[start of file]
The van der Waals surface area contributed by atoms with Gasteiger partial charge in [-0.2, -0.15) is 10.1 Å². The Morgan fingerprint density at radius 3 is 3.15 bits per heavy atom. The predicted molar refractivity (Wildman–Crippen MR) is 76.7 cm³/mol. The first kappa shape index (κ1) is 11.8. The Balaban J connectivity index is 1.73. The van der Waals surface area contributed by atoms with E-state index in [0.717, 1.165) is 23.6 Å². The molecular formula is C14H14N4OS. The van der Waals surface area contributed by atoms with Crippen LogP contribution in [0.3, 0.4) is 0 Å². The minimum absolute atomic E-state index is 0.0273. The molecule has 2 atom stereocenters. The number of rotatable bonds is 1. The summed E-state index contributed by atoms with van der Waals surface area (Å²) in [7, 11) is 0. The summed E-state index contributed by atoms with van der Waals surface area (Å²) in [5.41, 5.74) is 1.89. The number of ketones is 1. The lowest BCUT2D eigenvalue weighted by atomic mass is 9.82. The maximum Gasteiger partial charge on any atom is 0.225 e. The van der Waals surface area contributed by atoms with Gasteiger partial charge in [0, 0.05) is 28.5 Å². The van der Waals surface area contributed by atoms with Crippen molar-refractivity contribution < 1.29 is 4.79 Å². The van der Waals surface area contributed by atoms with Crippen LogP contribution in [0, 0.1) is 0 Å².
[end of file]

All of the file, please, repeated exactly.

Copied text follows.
The van der Waals surface area contributed by atoms with Gasteiger partial charge in [-0.2, -0.15) is 10.1 Å². The Morgan fingerprint density at radius 3 is 3.15 bits per heavy atom. The predicted molar refractivity (Wildman–Crippen MR) is 76.7 cm³/mol. The first kappa shape index (κ1) is 11.8. The Balaban J connectivity index is 1.73. The van der Waals surface area contributed by atoms with E-state index in [0.717, 1.165) is 23.6 Å². The molecular formula is C14H14N4OS. The van der Waals surface area contributed by atoms with Crippen LogP contribution in [0.3, 0.4) is 0 Å². The minimum absolute atomic E-state index is 0.0273. The molecule has 2 atom stereocenters. The number of rotatable bonds is 1. The summed E-state index contributed by atoms with van der Waals surface area (Å²) in [7, 11) is 0. The summed E-state index contributed by atoms with van der Waals surface area (Å²) in [5.41, 5.74) is 1.89. The number of ketones is 1. The lowest BCUT2D eigenvalue weighted by atomic mass is 9.82. The maximum Gasteiger partial charge on any atom is 0.225 e. The van der Waals surface area contributed by atoms with Gasteiger partial charge in [0, 0.05) is 28.5 Å². The van der Waals surface area contributed by atoms with Crippen molar-refractivity contribution < 1.29 is 4.79 Å². The van der Waals surface area contributed by atoms with Crippen LogP contribution in [0, 0.1) is 0 Å².